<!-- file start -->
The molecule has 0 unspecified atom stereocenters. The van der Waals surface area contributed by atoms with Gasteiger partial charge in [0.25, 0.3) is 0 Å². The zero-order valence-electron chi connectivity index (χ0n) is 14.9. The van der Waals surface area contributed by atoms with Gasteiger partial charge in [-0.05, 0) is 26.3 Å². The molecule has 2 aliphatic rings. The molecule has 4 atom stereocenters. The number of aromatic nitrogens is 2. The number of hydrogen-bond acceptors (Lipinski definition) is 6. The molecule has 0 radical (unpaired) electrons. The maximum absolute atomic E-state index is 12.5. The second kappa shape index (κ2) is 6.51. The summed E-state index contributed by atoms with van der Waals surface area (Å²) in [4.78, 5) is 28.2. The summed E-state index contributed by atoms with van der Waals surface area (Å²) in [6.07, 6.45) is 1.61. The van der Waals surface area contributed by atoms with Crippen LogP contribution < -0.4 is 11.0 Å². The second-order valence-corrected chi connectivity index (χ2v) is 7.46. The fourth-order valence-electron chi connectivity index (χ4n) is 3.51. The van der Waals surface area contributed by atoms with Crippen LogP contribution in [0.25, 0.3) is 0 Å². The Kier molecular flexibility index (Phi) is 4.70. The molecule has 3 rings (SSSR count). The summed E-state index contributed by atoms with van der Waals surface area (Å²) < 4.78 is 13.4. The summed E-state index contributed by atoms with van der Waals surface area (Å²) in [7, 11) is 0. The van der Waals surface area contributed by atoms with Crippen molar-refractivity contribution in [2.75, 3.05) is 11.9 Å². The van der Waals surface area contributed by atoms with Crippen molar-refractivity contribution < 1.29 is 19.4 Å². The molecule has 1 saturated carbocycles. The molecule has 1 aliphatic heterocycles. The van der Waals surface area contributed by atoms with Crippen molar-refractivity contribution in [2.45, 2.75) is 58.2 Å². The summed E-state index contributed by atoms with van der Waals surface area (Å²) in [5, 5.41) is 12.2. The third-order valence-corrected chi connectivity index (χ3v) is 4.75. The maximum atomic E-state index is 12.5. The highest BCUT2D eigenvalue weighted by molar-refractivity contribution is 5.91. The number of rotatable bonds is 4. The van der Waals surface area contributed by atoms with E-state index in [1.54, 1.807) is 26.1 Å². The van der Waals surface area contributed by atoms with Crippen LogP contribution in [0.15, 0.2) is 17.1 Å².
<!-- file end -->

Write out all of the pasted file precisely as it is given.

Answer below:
The molecule has 0 unspecified atom stereocenters. The van der Waals surface area contributed by atoms with Gasteiger partial charge in [0.25, 0.3) is 0 Å². The zero-order valence-electron chi connectivity index (χ0n) is 14.9. The van der Waals surface area contributed by atoms with Gasteiger partial charge in [-0.05, 0) is 26.3 Å². The molecule has 2 aliphatic rings. The molecule has 4 atom stereocenters. The number of aromatic nitrogens is 2. The number of hydrogen-bond acceptors (Lipinski definition) is 6. The molecule has 0 radical (unpaired) electrons. The maximum absolute atomic E-state index is 12.5. The second kappa shape index (κ2) is 6.51. The summed E-state index contributed by atoms with van der Waals surface area (Å²) in [4.78, 5) is 28.2. The summed E-state index contributed by atoms with van der Waals surface area (Å²) in [6.07, 6.45) is 1.61. The van der Waals surface area contributed by atoms with Crippen LogP contribution < -0.4 is 11.0 Å². The second-order valence-corrected chi connectivity index (χ2v) is 7.46. The fourth-order valence-electron chi connectivity index (χ4n) is 3.51. The van der Waals surface area contributed by atoms with Crippen LogP contribution in [0.25, 0.3) is 0 Å². The Kier molecular flexibility index (Phi) is 4.70. The molecule has 3 rings (SSSR count). The summed E-state index contributed by atoms with van der Waals surface area (Å²) < 4.78 is 13.4. The summed E-state index contributed by atoms with van der Waals surface area (Å²) in [7, 11) is 0. The van der Waals surface area contributed by atoms with Crippen molar-refractivity contribution in [2.75, 3.05) is 11.9 Å². The van der Waals surface area contributed by atoms with Crippen molar-refractivity contribution < 1.29 is 19.4 Å². The molecule has 1 saturated carbocycles. The molecule has 1 aliphatic heterocycles. The van der Waals surface area contributed by atoms with Crippen molar-refractivity contribution in [2.45, 2.75) is 58.2 Å². The summed E-state index contributed by atoms with van der Waals surface area (Å²) in [5, 5.41) is 12.2. The third-order valence-corrected chi connectivity index (χ3v) is 4.75. The maximum atomic E-state index is 12.5. The highest BCUT2D eigenvalue weighted by molar-refractivity contribution is 5.91. The number of rotatable bonds is 4. The van der Waals surface area contributed by atoms with E-state index in [1.54, 1.807) is 26.1 Å². The van der Waals surface area contributed by atoms with Crippen LogP contribution in [0.15, 0.2) is 17.1 Å².